“Usually my salary covers all our food and bills for the month. But this month my wife told me the money had run out after just nine days,” he said. “I don’t know what to do. She went to buy some commodities and came back from the shop very upset because the price of sugar is now 110 Syrian pound, whereas it was 75 just a few days ago.”

Staples like rice and eggs have tripled in price over the year, while cooking oil has doubled, according to residents of the capital. Bakeries, subsidized by the state, have held their price of SYP15 for eight pieces of traditional flat bread.

But with electricity blackouts 12 hours a day hitting even middle-class neighborhoods not involved in protests, the bread makers have struggled to meet demand, leading to long lines. Those who can afford it now buy bread from the black market, where it costs 50 Syrian pounds a pack.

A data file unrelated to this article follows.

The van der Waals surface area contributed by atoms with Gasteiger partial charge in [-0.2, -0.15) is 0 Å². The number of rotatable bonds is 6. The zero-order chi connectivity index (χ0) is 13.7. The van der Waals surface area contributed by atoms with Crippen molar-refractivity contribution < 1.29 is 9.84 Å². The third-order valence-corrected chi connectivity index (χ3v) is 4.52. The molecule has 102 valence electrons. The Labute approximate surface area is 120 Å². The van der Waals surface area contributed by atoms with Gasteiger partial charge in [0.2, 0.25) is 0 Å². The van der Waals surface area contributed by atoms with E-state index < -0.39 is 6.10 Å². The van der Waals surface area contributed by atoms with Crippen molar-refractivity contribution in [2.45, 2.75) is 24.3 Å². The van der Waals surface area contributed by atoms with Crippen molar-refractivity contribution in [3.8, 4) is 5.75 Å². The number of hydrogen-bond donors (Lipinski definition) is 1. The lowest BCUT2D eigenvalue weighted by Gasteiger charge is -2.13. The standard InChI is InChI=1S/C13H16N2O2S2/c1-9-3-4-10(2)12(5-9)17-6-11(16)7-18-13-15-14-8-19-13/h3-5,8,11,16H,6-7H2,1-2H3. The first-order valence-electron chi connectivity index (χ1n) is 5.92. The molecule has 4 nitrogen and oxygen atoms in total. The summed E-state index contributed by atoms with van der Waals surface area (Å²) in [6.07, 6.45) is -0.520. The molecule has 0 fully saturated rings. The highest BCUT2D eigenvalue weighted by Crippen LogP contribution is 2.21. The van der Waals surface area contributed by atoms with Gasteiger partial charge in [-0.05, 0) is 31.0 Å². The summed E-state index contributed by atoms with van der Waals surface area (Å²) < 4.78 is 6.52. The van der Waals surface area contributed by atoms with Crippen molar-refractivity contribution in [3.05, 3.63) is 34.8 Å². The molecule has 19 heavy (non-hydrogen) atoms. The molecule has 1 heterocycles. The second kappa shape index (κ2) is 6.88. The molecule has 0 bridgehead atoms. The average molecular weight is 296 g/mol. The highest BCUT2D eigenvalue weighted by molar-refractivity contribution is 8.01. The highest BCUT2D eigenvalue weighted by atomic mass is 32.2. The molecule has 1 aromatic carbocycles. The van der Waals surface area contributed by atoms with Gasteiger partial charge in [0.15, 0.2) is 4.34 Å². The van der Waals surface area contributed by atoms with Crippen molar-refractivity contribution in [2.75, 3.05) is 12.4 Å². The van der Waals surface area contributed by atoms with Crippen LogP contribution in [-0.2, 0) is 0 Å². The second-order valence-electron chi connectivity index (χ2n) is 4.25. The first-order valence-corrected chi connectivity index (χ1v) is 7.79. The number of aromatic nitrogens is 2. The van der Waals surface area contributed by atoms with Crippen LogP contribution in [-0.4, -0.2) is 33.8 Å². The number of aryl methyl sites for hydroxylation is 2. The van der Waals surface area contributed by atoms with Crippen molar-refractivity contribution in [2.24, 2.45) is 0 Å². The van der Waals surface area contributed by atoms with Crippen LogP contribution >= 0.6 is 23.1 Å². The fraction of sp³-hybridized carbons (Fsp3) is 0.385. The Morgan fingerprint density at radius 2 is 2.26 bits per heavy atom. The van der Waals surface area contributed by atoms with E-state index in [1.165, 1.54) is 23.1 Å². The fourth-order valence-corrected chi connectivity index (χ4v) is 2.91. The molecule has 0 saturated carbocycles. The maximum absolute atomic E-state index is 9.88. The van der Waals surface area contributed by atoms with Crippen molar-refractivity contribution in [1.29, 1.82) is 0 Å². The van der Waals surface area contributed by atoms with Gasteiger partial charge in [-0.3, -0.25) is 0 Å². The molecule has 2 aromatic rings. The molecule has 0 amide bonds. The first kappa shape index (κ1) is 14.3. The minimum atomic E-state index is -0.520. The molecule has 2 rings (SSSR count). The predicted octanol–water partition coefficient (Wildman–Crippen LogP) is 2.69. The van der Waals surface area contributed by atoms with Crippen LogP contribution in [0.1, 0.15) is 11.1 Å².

Shortages of diesel and heating oil have also hampered bakeries, as well as transport. That has left families cold through the winter months, spawning a flourishing black market with traders buying precious supplies, often through contacts in the regime, for the subsidized price of 15 Syrian pounds per liter and selling it for 35 Syrian pounds.



For the first time in a generation, residents of Damascus have seen massive lines of cars, jostling two by two at petrol stations as the once rock steady government-backed prices begin to unravel, climbing from SYP40 for a liter of gas to SYP50 recently, and up to SYP150 on the black market.

The arrival of a delivery tanker at government-run gas stations has begun triggering chaotic scenes among drivers desperate to fill up, darkening the mood among the capital’s already stressed taxi drivers, who have hiked their prices well beyond the meter.